Author’s Note: A Civil War pension file, if your ancestor has one, is a marvelous thing for a nosy descendant. If you’re not sure what one is and how to get one, study up at the National Archives site.
First, the preliminaries: Ask spouse where the mail is. Discover package from National Archives in Washington, D.C., containing your great-great-grandfather’s complete Civil War pension file. Wander abstractedly away from spouse and bewildered children. Tell them there’s mac and cheese in the cupboard, you think.
On to business:
1. Open the envelope. (It will look like something from Land’s End, but heavier.)
2. Don’t hyperventilate at the “Dear Patron” notice, which does look ominous.
This is a standard “We Regret” letter, apologizing in advance for copies that are blurry or faded due to the original document’s age and wear. My file didn’t contain any illegible Xeroxes, although I’ve heard accounts of disappointing copies.
3. Don’t just rummage.
HAHAHAHAHAHA! You are not going to follow this direction at all, I bet. I tried to, for about thirty seconds. I was going to be all cool and calm and organized and WAIT A MINUTE! THAT’S MY GG-GRANDMA’S BIRTH NAME!! WHEEEE! WHAT ELSE IS IN THERE?????
[****Cue feral genealogy sounds.****]
So. Ahem. After you finish rummaging and have slept off your genealogy buzz (this will perhaps be two days later):
4. Go through the file carefully and put the paperwork in order.
This will take time, because in all likelihood your file will be a mess, whether you rummaged in it or not. The archive folks photocopy what they find and send it along. They cannot be blamed if, over the last 120 years, a succession of clerks was sloppy about filing and re-filing. Do your best to put the file into chronological order, examining the paperwork carefully to make sure that multi-page documents haven’t been mixed up. Be careful with date stamps — they note the date a document was received at its destination, not when it was created. These two dates are usually close together, but not always. Update: Craig Scott, in the comments, makes the good point that it’s not uncommon to find more than one pensioner in a file — a soldier and his widow would be the obvious example. Just another thing to keep in mind when sorting.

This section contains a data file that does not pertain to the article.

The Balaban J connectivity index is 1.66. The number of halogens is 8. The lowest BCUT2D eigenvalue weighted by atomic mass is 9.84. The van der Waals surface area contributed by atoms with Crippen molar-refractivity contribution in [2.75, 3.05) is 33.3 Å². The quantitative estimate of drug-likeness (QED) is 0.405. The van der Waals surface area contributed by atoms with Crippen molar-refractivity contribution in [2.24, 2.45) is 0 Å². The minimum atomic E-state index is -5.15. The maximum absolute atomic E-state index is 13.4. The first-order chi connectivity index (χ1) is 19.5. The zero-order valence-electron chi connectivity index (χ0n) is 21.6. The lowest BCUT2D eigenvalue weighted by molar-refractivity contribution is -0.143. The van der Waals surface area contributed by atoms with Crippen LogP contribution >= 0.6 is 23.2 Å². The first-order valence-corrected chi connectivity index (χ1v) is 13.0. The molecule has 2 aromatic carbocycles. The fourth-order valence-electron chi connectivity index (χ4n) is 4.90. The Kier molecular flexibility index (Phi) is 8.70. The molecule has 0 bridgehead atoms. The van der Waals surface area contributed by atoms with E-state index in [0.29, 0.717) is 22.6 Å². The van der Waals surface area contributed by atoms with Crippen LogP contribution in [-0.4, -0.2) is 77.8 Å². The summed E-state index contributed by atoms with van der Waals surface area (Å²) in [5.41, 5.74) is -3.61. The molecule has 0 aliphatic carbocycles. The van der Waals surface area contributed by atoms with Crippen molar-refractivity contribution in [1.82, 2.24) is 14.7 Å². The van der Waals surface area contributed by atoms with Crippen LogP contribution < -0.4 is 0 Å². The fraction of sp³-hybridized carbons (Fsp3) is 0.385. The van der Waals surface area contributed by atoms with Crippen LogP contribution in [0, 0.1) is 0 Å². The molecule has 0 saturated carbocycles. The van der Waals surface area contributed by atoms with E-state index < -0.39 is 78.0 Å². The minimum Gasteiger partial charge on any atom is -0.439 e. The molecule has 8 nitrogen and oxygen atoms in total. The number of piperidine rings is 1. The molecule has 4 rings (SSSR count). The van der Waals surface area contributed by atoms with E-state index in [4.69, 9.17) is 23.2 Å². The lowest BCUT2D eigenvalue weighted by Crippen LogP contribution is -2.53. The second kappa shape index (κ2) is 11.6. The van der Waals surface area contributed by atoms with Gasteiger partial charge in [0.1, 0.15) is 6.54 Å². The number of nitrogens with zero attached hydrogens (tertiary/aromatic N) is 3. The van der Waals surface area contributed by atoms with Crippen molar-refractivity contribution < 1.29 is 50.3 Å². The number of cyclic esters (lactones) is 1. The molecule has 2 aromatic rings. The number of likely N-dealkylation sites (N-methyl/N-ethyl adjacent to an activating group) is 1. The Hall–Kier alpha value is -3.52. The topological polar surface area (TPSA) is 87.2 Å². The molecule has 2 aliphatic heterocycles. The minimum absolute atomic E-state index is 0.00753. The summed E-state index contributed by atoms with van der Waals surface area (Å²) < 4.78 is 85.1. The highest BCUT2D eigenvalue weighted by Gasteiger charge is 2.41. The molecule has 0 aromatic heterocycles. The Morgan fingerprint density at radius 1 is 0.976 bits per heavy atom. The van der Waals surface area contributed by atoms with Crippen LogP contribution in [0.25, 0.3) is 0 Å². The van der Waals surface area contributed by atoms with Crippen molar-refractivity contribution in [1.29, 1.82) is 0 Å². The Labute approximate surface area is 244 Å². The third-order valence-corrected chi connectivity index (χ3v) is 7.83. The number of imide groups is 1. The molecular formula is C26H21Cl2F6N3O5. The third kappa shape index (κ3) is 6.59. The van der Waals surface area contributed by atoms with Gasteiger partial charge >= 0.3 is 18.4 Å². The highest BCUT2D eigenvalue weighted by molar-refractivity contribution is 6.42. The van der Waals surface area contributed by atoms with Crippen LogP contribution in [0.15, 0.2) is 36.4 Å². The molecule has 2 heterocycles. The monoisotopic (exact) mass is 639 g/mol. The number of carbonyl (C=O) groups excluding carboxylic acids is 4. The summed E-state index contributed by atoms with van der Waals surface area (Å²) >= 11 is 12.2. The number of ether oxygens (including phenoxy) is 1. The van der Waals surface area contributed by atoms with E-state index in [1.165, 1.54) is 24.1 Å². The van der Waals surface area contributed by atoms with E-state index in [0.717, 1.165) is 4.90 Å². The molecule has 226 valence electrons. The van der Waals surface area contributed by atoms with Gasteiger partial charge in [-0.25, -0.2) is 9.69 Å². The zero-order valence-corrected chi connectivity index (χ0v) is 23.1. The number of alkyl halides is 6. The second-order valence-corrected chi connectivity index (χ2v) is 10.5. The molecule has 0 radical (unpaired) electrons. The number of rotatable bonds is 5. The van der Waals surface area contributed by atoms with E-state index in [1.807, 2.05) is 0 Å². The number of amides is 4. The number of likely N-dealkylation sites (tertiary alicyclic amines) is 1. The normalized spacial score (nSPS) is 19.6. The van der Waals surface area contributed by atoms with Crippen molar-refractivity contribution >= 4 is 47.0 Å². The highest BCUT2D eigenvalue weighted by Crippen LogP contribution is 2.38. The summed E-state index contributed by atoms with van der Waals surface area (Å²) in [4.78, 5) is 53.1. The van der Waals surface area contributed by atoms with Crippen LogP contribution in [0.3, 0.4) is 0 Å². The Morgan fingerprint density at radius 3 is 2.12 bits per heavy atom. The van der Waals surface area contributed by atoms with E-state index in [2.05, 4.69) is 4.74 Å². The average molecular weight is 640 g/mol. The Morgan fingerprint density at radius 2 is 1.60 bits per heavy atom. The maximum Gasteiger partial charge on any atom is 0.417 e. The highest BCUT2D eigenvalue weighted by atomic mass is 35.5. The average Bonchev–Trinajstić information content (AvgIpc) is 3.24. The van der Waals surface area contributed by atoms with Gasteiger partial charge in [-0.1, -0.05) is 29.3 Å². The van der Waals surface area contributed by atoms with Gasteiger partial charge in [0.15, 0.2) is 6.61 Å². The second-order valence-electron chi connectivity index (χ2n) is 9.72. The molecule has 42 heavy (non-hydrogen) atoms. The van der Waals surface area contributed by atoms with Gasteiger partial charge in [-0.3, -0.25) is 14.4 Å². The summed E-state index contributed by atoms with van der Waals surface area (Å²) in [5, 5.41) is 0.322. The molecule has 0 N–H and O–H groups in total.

5. Make copies of the file.
What sort of copies depends on your style. Some like writing notes directly on paper copies. I prefer making my notes in a separate notebook or Word file, and scan the file pages to my hard drive(s). But whichever way you go, copying is a good idea.
6. Make an inventory of the file.
Just a suggestion, but it can be very helpful. Here’s what the start of my file summary looks like.
|1. File Label||None||No. 592-963Veteran: Martin Haigney
Rank: 1st class Pvt.
Service: Ordnance Dept. US Army
CAN no. 12841 Bundle No. 16
|2. Declaration for Invalid Pension
Notes: Regular Army enlistment records show Martin’s first enlistment was in 1854, not ’57.
Age given here indicates a birth year of 1833, not 1831, the year he specifies in Doc. #27.
|17 July 1890||Initial application for pension under the Act of June 27, 1890. Martin gave his age as 57, his initial enlistment as March 1857. He re-enlisted in March 1864.Reason for applying was inability to earn support by manual labor due to age and rheumatism in shoulders and right leg.
Martin signs with an X, being unable to write his name.
Tabulated information soothes me. It also helps me prioritize. For instance, the first document I worked with was No. 16, the marriage and family questionnaire my ancestor filled out in 1898. It had a couple of birth dates for his children I’d never known, plus information on his spouse and date of marriage. My chart helps me pinpoint discrepancies quickly, and when I’m done with the scanning, it will help me navigate my online files quickly, too.
Finally, the best part:
7. Make a list of all the interesting new ideas you can investigate because of the information in this file.
So that’s what I’m doing with my great-great grandfather’s pension file, and it’s just scratching the surface. What are your tips?
Further reading: I enjoyed this informative group of articles about assessing pension files. One caution, however: the fees quoted for obtaining a complete file from NARA are out of date. But there are very good case studies and tips.